This is perhaps one of the most frequently asked questions:
Can Google remove all the search results for my name?
The answer to this question is no, unless you can first remove every page on the web that contains your name!
It doesn’t matter if your name is unique or not, Google is not legally obliged to remove all the search results for your name, so they won’t.
Google’s removal policy is well documented but is best summed up by the following statement:
The best actions for you from our perspective can be one of a couple options. Either contact whoever put up webpage B and convince them to modify or to take the page down. Or if the page is doing something against the law, get a court to agree with you and force webpage B to be removed or changed… -Matt Cutts Senior Google Engineer
Looking to Remove Search Results?
Plenty of people see unpleasant or unwanted search results when they search for their name or business name.
You have a few options:
- Get the original web page taken down
- Get the site owner to instruct search engines not to index the page
- Send a legal request or court order to Google
- Google does remove *some* types of content, such as credit card details from search results
Google is a Reflection of the Internet
The search results you see in Google are a reflection of the web and Google will only remove links if you first contact the original website and get the page taken down or blocked from search engines.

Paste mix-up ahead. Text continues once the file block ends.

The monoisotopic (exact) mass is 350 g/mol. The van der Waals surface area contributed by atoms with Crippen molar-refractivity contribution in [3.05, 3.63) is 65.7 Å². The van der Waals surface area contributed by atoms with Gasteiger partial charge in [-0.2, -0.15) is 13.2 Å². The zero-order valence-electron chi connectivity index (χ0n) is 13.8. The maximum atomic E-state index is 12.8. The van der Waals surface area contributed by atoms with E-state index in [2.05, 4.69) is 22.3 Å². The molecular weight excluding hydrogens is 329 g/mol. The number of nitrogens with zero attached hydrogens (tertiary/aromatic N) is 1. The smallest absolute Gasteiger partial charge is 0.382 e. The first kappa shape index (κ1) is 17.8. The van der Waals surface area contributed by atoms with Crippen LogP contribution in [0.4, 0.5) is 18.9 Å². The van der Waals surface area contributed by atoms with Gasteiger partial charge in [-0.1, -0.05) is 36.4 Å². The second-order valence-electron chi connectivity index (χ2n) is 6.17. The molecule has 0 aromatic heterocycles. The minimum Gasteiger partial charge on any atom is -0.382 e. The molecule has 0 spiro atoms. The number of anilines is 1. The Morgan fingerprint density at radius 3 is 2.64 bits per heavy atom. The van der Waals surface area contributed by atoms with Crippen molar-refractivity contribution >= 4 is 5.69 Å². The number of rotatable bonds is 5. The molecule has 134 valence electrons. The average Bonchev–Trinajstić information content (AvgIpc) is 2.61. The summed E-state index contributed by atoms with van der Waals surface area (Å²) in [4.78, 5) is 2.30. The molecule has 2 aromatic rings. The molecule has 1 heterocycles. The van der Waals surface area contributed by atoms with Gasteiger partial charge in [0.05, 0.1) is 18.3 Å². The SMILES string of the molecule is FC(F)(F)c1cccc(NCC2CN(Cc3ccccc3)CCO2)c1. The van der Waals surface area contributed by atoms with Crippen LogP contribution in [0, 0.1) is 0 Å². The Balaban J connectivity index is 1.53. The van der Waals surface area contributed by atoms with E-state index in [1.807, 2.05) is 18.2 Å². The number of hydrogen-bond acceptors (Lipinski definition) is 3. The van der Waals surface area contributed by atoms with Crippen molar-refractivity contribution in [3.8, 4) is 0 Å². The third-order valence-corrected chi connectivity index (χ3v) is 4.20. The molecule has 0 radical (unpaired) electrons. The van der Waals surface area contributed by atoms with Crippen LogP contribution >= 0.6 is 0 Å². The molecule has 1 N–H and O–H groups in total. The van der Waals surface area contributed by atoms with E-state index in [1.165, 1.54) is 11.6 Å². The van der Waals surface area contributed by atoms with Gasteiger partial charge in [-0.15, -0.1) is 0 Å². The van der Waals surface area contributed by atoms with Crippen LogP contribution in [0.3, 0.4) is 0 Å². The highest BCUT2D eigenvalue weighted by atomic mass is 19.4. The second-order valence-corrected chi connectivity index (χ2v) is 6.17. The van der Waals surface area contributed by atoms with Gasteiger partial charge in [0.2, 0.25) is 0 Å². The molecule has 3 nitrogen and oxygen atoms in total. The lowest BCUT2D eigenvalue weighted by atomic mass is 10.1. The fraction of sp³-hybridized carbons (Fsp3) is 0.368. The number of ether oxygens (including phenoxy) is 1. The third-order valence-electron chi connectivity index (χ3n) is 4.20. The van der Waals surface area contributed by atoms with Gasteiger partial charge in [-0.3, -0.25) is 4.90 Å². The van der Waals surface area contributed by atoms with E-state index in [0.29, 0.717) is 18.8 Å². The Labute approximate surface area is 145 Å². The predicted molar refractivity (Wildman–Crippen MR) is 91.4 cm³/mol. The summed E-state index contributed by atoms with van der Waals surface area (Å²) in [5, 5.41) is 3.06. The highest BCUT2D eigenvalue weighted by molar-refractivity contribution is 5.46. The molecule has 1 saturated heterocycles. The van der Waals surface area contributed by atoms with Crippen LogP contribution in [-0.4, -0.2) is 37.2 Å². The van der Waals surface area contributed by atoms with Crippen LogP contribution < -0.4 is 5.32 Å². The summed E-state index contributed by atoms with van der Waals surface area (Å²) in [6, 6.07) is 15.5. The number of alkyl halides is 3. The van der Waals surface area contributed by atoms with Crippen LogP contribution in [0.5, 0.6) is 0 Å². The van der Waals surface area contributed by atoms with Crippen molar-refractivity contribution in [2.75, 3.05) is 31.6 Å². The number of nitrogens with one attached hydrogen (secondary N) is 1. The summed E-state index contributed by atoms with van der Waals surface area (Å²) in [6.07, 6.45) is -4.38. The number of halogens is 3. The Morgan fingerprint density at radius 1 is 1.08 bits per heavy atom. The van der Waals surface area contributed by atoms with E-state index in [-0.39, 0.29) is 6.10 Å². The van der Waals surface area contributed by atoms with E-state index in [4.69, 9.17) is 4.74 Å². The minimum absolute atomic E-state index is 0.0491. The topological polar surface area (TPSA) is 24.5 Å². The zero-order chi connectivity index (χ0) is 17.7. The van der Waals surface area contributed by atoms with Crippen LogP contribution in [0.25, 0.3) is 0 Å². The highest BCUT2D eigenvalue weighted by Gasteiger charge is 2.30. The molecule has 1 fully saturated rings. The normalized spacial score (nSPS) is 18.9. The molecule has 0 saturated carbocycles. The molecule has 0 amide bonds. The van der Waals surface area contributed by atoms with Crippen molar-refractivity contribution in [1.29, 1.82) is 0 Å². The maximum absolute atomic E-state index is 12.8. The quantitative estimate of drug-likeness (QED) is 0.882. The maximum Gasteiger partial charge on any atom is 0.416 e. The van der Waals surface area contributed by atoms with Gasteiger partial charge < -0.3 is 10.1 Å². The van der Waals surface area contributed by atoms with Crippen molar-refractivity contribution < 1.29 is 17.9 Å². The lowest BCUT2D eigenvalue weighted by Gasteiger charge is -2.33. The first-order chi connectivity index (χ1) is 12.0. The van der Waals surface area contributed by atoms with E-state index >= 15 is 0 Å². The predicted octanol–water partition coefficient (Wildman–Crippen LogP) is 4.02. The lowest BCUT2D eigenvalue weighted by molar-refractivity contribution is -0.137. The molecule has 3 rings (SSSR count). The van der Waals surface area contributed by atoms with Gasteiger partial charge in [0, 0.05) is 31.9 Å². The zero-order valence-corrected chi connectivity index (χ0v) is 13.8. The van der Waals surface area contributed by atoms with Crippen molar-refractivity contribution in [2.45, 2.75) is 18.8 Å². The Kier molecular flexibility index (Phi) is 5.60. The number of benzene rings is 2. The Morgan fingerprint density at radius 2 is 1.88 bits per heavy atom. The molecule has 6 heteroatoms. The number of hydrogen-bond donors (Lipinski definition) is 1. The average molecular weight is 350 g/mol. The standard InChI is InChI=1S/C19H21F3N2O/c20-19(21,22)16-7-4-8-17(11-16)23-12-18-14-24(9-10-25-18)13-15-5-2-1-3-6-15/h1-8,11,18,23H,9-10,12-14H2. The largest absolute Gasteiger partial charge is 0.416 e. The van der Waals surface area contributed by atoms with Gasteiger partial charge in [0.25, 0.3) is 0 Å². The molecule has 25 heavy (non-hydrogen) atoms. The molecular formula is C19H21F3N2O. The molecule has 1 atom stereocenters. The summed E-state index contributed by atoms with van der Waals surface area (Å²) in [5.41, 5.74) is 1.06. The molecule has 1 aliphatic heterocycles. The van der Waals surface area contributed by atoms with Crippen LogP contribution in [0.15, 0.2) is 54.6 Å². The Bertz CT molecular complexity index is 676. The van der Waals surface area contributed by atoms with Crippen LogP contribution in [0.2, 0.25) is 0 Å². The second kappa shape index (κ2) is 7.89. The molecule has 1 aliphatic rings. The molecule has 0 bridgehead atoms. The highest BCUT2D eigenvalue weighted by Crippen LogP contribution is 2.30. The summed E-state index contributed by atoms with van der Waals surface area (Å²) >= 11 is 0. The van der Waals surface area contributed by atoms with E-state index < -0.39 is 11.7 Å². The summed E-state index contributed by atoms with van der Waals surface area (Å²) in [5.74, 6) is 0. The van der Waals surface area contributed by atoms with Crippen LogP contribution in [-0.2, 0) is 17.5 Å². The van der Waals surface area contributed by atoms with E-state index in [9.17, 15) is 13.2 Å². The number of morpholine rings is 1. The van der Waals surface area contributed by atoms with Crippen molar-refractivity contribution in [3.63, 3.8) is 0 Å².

Google can be expected to remove credit card details, government ID’s or child porn but the list of exceptions does not stretch to defamation.
Even if you see results that are blatant lies, they will not remove them unless you have a court order or can present a clear legal case for removal based on applicable laws.
So What Now?
First, have a good read of my guide to removing content from Google. It contains a link to a list to all the Google contact forms I am aware of. You will also find tips on how to use the removal tool – Guide to removing content from Google.
This page explains why Google will not remove defamation, it also contains useful links.
Consider engaging in Reputation Management – The process of creating new friendly content that appears high up in the search results, effectively “nudging down” negative links.